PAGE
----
Trade agreements and technology have made it far more efficient for businesses to cross borders and coordinate international supply chains. Thanks in large part to free-trade agreements and abundant, low-cost energy, Texas has become the nation’s export powerhouse and one of the most globalized states in the nation. In recent years, exports have accounted for 17.8% of the state’s GDP and supported an estimated 910,000 jobs. So uncertain and shifting trade policies could have a disproportionate negative effect on Texas. 

8. A Long and Valuable Coastline

Texas is a global maritime powerhouse. Refineries, fishing boats, shipping terminals, cruise lines, and tourists all converge at the state’s central location on the Gulf of Mexico. From the Sabine River at Texas’s border with Louisiana to the Rio Grande at the Mexican border, Texas’s coastal counties (including Harris County) accounted for 33.4% of total Texas real gross product in 2014.

9. Separation of Powers

Under our nation’s federal system, states have significant authority to address the 36 goals outlined in this framework, but state governments do not operate in a vacuum. Federal laws and regulations often limit state powers and can restrict innovation. And while the Strategic Framework focuses primarily on state-level goals, much of the day-to-day government activity impacting Texans occurs in local communities, spearheaded by city and county officials and local school boards and health care districts. Aligning all levels of government to address these goals will help Texas tackle today’s problems and those it will face in its third century.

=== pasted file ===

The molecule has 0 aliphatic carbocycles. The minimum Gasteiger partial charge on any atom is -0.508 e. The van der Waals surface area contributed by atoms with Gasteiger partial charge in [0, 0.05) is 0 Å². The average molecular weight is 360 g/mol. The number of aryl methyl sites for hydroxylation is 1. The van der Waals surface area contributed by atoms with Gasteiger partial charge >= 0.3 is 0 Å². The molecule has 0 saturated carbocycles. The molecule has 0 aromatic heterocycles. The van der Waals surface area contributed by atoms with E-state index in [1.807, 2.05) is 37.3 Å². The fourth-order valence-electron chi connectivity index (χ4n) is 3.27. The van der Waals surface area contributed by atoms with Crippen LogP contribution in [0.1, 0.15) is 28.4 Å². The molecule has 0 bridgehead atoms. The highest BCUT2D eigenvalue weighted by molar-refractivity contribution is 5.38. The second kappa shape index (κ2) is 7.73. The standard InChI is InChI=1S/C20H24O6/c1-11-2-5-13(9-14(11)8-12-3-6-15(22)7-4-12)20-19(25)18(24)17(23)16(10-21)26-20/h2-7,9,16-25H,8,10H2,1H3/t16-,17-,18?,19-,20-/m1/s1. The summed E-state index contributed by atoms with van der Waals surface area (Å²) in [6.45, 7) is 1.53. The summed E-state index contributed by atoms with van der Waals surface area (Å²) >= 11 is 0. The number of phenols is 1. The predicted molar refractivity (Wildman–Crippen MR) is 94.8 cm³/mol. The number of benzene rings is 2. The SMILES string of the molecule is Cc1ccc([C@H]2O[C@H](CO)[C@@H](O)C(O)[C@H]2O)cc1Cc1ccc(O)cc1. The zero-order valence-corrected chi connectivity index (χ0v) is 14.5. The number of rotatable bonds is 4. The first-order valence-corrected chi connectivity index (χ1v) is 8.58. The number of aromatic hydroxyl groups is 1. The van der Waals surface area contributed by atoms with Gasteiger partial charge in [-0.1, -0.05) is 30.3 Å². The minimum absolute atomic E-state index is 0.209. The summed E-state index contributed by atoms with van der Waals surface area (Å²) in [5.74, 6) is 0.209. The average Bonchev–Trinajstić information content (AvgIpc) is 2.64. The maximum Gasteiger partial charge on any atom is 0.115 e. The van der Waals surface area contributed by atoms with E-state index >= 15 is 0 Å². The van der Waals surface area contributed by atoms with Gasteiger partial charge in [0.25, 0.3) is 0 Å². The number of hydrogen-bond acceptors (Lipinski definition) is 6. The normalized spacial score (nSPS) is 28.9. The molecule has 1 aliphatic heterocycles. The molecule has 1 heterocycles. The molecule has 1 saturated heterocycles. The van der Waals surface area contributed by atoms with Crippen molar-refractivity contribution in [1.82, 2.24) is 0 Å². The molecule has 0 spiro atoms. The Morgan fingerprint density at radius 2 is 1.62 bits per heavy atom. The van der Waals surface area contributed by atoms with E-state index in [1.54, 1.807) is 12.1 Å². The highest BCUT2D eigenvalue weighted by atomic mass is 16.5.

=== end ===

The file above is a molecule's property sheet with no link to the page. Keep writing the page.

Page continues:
10. Climate

More frequent extreme weather events will pose a threat to Texans’ safety and affect the state’s water supply, production of food and fiber, resiliency of infrastructure, and more — all of which have an impact on the state budget. While Texas weather has always had wild day-to-day extremes, potential long-term changes to the state’s climate exponentially increase the risk and intensity of weather events. In the past decade, Texas has experienced everything from its worst one-year drought on record (2011) to its wettest year (2015) to the greatest single-storm rainfall in the nation’s history (2017).  Texas also has more billion-dollar weather disasters than any other state. 

11. Advancements in technology

From big data and advanced analytics to artificial intelligence to robotics, technology can stimulate economic growth and greatly improve Texans’ quality of life. These advancements also could disrupt industry and transform the labor market, meaning the state needs to adapt at the speed of technological change. Our state’s economic health may hinge on how quickly Texas can embrace the automation age, especially as technological advancements automate routine, low-skilled jobs. The state is projected to see 19% job growth by 2030, the most of any state and more than double the national average. But Texas could also experience a 23% job displacement rate, which translates into 3.6 million displaced jobs. More than 1-in-4 displacements are likely to affect workers with less than a bachelor’s degree.

12. Connected Living

Texans increasingly integrate technology and connectivity into their daily lives, affecting everything from shopping and entertainment to health and wellness to education and work. This can especially benefit rural areas, where digital technologies can improve access to opportunities and services through online learning, telemedicine, remote work, and more. However, this also brings challenges, including an increased need for both digital literacy skills and access to high-speed internet — particularly in rural areas. And it will be important for policymakers to keep pace with the regulatory, privacy, and other concerns.